Once you get over that, you can move on. Denial is a terrible thing. But you carry on hoarding. ;)

You defeated your own point in this very response. The reasons why people have things are personal and virtually always only relevant to that individual person.
Or in other words, "other people caring about your junk after you're dead should determine whether or not said junk is valuable to you".
In essence you're saying other people's caring or lack thereof should determine how you live your life. If you truly believe that, than anytime someone on the internet says: "kill yourself" then people should do that action, because they should care about how other people view it.

You're basically advocating for "digital asceticism". Or just asceticism in general. Everything you own in your entire life as you yourself note, could be viewed through this lens that no one else gives a flip about it. So if you truly had the courage of your convictions, you not only wouldn't store any data whether personal or not, but you'd get rid of the very computer you're typing on to post these absurd messages.

Or you can concede the multiple points that you own many things that only serve your purposes and you do in fact have and have collected many things that no one will care about after you're dead whether it's data or not. And just because other people don't care about it, doesn't mean that it ceases to have meaning.
 
You defeated your own point in this very response. The reasons why people have things are personal and virtually always only relevant to that individual person.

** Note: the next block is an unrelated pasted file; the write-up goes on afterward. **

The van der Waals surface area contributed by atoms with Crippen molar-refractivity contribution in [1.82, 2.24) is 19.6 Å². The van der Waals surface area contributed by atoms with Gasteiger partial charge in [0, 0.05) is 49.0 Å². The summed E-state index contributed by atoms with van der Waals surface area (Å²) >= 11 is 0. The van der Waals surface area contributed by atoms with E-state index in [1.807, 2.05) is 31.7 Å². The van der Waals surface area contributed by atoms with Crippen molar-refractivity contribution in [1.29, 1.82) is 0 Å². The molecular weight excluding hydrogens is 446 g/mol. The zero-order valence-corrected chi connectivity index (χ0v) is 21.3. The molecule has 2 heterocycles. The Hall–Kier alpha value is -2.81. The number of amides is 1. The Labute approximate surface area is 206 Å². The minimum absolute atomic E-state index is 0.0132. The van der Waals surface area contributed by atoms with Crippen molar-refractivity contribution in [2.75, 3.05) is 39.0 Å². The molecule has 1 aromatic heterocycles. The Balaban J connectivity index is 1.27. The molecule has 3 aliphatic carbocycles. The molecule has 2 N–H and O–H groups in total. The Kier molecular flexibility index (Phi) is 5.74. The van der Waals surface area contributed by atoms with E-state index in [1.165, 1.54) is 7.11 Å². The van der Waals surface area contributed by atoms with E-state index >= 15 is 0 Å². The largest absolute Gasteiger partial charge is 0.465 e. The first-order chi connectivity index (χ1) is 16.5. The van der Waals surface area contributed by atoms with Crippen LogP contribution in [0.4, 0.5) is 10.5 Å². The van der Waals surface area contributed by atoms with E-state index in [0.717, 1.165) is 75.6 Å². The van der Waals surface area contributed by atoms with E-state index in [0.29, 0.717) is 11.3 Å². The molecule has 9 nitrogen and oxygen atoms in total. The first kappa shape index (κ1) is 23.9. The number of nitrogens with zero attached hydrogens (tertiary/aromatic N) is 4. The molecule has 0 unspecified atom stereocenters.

Or in other words, "other people caring about your junk after you're dead should determine whether or not said junk is valuable to you".
In essence you're saying other people's caring or lack thereof should determine how you live your life. If you truly believe that, than anytime someone on the internet says: "kill yourself" then people should do that action, because they should care about how other people view it.

You're basically advocating for "digital asceticism". Or just asceticism in general. Everything you own in your entire life as you yourself note, could be viewed through this lens that no one else gives a flip about it. So if you truly had the courage of your convictions, you not only wouldn't store any data whether personal or not, but you'd get rid of the very computer you're typing on to post these absurd messages.

Or you can concede the multiple points that you own many things that only serve your purposes and you do in fact have and have collected many things that no one will care about after you're dead whether it's data or not. And just because other people don't care about it, doesn't mean that it ceases to have meaning.

Again where did I say it isnt of value or use to YOU? Jeez...

I have no children so I know 90% of my stuff will go to a charity store or a skip. I have accepted that. That is my path, I can't sit here worrying about it.

I do have data and thats fine because it is USEFUL to me currently but I am fully aware it is of no use or interest to anyone else. It will all be dumped (probably well before I die). That's fine. I don't care. It is of no use to anyone. A lifetime of digital photos, music and such...gone. My parents have photo albums of my family from past generations, As I have no idea who any of them are or care, they will be thrown in the recycling most likely. In fact my father asked me a few years ago if there was anything I specifically wanted from their home once they were gone. I told him "Dad, there is nothing I want here, I have all my stuff I need already, just leave as little as you can for me to deal with and I'll take whatever cash is left from that, cos it's you that matters now, not the stuff after!" He smiled and said "fair point!" So they then started taking stuff to the local auction and selling it. They were getting masses of cash and they enjoy it. I will have far less junk to deal with, win win.

Just don't tie yourself down with masses of stuff that you don't need, use or even know still exists. Your electricity bill wont thank you but your wallet will.